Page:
TL: Absolutely. But I ignored all that. One of the ongoing jokes around the office as we were writing the script for the first movie was there was no way we could possibly do what we were writing on the budget we had. And we just kind of ignored that. The approach was, it’s called Sharknado, we’ve got to be crazy about this. You can’t call something Sharknado and have it all take place inside one house.
So Anthony had this script dumped on him that really no sensible filmmaker could have ever consider possible with the budget he had. The first time we met – we didn’t meet until the first film was shot. We met when we were both editing our respective films sharing an editing suite, and he walked in and I didn’t know who he was. He said ‘you wrote Sharknado,’ and I said yeah, and he said ‘I want to punch you. I said, OK why. He said ‘I directed it. I said , Oh, well go ahead, I can understand.
When it came time to do the sequel, we took the same approach -- let’s just go for it. And when it comes time to actually make it we’ll deal with it, we’ll make the best we can of it. Because part of what the audience seemed to tune into on the first one is that we were hugely overreaching and we were doing stuff that should have had a $100 million budget and clearly we didn’t. That lack of budget, that cheesiness, whatever you want to call it, is what endeared the film to people. We figured, why screw with a proven formula.
MCN: Is there anything in the second movie that didn’t get in that you wished did? I remember reading an interview with you after the first movie where you said you wanted a scene where the sharks caught fire and they said they couldn’t do that.
TL: Yeah, they did decide that, didn’t they. There’s no telling what could happen. In the first one, other than that there was no specific thing that was cut out, there were things that were reduced, things that were not as grand as we ought have hoped for. The biggest trick in both these films has been the level of flooding, The whole point of these things is that both cities are supposed to be flooded and there is only so much you can do without building city streets in giant swimming pools that you can actually flood. So the flooding is never quite as great as I might hope for. But we make up for it in other areas and we do what we can do. The level of production is part of what made the film endearing. We were trying to do these insane, ridiculous things on a shoe-string budget.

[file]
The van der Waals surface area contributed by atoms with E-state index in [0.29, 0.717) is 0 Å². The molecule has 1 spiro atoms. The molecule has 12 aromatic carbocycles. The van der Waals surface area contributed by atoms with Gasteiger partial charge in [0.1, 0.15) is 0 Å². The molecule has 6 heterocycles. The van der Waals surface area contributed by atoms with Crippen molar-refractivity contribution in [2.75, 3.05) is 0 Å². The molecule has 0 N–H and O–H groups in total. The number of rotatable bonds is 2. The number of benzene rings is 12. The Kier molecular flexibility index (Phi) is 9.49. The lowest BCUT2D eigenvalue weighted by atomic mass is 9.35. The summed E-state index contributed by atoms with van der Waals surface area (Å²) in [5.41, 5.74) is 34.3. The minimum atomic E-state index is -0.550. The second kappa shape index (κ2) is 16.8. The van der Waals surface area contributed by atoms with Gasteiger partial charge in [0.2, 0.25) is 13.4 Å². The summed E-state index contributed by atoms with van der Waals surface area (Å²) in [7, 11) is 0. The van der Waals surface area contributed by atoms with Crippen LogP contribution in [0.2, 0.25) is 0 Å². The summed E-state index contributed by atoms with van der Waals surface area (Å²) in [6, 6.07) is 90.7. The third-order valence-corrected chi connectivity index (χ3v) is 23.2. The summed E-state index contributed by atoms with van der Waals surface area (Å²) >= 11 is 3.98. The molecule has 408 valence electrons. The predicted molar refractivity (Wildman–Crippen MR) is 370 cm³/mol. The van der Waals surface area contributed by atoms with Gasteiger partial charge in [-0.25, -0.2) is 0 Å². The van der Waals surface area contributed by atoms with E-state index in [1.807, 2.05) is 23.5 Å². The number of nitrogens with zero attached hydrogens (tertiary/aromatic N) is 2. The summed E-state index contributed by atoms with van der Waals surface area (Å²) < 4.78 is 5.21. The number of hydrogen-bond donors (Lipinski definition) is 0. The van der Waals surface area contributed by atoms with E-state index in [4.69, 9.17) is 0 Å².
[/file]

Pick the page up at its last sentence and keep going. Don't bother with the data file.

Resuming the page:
MCN: You have budget restraints in these types of movies but you also have time restraints
TL: Absolutely. This film was shot in 18 days just like the first one
MCN: So anything like weather or someone not showing up on time can throw things out of whack. Did you have to do a lot of rewrites or redo scenes because it was too cold out or anything like that?
TL: That was actually one of the biggest things going on. We shot this film, which is supposed to take place in the summer, in New York at the end of February and the beginning of March and this was one of the worst winters in memory for the East Coast. There was one day we were shooting it was 5 degrees. We had days that were clear sunshine and then snow and then back to clear sunshine again. But Sharknados are freak weather patterns so naturally they’re going to bring freak weather with them, and we just worked that in.
It makes perfect sense when you think about it. There was a joke during the writing process that if anyone used the word logic they had to put a quarter n a jar.
MCN: When you were writing the first movie, I’m assuming you didn’t know who the cast would be.
TL: Right. Not at all.
MCN: But in the second one you knew who you would be working with. Did that give you a little more insight or did it have the opposite effect – you’d really like the character to do this, but you can’t have Steve from 902010 do that.